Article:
Influencer Marketing Gone Wrong—Avoiding the Most Common Mistakes

Are you responsible for managing campaigns to roll out a new product or service? Or are you one of the essential cogs in the HR machine with a job that includes finding top talent? In either scenario (and in many others) influencer marketing may be exactly what you’re looking for.

As I’ve said before, I am a brand champion for talent, and I think it’s important to understand how influencer marketing is reshaping the way businesses market and sell their products.

I also think it’s important to understand what to and what NOT to do when you’re considering working with an influencer to speak on your brand’s behalf.

Influencer marketing is one of the hottest (and cost-effective) forms of marketing today, and it works. But—and this is a big but—only when it’s done right. Problems with influencer marketing happen when brands “hear the buzzword,” and jump right in without developing a strategy and foundation for their program.

All too often, this approach to influencer marketing ends in failure. Or worse, damage to the brand’s reputation.

It’s no secret that this type of marketing can be one of the best ways to build brand awareness. Studies have found that influencer marketing, which is basically highly targeted and strategized word-of-mouth marketing, generates two times more sales than paid advertising. Better yet, customers gained through this kind of marketing have a 37 percent higher chance of becoming loyal customers.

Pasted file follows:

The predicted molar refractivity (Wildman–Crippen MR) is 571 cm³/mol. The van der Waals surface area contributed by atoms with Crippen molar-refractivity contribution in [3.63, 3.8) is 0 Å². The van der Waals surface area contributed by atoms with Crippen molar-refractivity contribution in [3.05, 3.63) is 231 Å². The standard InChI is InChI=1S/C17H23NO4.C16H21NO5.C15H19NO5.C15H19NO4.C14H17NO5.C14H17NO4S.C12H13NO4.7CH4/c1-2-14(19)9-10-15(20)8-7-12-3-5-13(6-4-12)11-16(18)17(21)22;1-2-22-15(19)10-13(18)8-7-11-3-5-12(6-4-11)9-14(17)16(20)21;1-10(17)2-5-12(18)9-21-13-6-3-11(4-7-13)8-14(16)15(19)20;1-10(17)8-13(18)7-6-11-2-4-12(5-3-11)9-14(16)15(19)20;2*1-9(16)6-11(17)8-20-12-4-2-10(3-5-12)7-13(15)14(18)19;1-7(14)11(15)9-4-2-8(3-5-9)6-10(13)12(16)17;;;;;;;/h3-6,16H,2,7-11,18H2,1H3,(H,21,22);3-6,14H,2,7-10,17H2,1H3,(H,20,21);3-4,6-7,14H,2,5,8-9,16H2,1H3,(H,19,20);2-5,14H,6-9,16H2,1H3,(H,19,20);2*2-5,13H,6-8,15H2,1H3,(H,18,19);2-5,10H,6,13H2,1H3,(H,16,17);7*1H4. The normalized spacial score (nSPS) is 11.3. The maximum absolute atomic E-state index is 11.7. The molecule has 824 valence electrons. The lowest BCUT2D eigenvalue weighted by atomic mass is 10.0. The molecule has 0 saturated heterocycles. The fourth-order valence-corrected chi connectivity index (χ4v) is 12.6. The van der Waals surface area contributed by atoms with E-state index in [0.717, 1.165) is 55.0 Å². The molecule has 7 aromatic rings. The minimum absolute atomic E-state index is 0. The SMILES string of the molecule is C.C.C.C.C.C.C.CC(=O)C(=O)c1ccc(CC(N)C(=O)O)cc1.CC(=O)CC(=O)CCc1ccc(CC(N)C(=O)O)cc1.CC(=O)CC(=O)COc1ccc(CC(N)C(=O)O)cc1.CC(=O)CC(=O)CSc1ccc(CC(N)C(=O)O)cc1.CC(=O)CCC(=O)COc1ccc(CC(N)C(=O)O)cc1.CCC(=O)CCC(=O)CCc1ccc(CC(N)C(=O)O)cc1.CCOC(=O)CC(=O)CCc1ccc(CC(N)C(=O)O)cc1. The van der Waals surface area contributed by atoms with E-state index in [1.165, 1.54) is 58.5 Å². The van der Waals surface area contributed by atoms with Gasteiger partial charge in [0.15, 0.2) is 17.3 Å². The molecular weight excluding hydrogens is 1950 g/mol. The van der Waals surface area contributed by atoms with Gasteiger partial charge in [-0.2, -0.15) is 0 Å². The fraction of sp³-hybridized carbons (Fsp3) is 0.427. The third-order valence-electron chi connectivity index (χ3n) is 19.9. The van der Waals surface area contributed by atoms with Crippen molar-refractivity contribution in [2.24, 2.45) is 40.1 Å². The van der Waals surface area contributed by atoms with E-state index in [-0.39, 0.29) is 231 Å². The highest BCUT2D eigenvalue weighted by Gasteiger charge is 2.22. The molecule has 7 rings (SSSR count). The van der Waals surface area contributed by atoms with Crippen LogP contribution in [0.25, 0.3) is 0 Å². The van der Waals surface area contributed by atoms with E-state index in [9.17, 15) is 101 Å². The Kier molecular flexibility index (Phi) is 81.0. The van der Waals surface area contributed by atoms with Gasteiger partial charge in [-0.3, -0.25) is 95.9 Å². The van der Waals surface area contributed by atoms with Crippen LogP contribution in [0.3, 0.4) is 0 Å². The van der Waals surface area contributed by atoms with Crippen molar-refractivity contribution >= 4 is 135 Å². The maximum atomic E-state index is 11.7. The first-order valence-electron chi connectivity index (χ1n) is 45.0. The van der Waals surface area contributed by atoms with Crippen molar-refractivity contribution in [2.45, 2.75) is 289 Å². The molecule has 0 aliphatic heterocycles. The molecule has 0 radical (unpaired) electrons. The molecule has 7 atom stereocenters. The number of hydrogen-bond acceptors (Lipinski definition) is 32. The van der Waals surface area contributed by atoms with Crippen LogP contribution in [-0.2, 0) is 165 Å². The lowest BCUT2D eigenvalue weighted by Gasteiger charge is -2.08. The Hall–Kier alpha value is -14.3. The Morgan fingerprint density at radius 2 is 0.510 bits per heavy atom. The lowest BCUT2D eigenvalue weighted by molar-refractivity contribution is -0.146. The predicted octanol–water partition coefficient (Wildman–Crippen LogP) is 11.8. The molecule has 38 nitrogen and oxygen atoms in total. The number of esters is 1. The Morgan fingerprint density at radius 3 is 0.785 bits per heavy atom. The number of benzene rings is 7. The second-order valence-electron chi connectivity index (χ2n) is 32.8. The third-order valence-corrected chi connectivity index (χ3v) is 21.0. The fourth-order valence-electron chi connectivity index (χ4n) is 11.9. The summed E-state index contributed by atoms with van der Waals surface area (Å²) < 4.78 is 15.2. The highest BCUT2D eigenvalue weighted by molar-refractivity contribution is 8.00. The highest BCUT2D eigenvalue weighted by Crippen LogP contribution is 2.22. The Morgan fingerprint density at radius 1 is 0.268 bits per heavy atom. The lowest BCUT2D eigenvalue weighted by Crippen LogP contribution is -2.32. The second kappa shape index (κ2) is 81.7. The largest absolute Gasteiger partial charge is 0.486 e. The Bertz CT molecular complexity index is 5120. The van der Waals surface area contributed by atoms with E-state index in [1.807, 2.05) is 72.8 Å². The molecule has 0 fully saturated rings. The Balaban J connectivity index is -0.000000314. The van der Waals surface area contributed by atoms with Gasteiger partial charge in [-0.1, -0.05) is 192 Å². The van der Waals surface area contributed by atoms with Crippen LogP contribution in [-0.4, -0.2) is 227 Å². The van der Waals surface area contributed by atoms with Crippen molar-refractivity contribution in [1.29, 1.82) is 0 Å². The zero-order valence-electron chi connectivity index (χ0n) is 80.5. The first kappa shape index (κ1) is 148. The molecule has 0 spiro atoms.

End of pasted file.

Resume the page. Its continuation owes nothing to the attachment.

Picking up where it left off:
Influencer marketing can also have a very high ROI: Businesses make an average of $6.50 per dollar spent. No wonder so many marketers are scrambling to give it a try. However, there’s just one major problem: Too many brands do it wrong. Here are some common mistakes and tips so you can avoid making them.

Mistake #1: Not Treating Influencers Like Real People

Lack of authenticity is often one of the biggest issues in influencer marketing campaigns. Influencers are people—they may be people who’ve branded themselves well and have created an impressive online or offline reputation, but they’re still people. Many brands seem to forget this; they approach influencers like another faceless brand or company and neglect to treat them like real human beings.

Don’t Make This Mistake

Influencer marketing is about establishing and building relationships—real connections with real people. Here are some ground rules:

  • Approach influencers like you would a co-worker or industry professional you admire.
  • Write them a personalized message, and avoid anything that sounds automated or cliché.
  • Pay them an authentic compliment.
  • Give them a little creative freedom when they do agree to share their feelings about your brand.

The point of influencer marketing is, well, their opinions. That’s why you’ve done your research and chosen the best ones for your company or brand (see below about choosing incorrectly!). Don’t box them in by telling them exactly what to say or how to say it.

Influencers have feelings too—treat them like the people they are.

Mistake #2: Approaching the Wrong Influencer for Your Campaign

Finding the right influencer–someone who resonates with the audience you’re marketing to—is essential for the success of your campaign. Choosing someone based only on the number of their online friends or followers can misfire. If the person you’ve chosen doesn’t jive with your brand’s personality, marketing through them will never get the response you want, no matter how many followers they have. Your chosen influencers should have a lot in common with your brand: Interests, target audiences, expertise, and even aesthetics.

Don’t Make This Mistake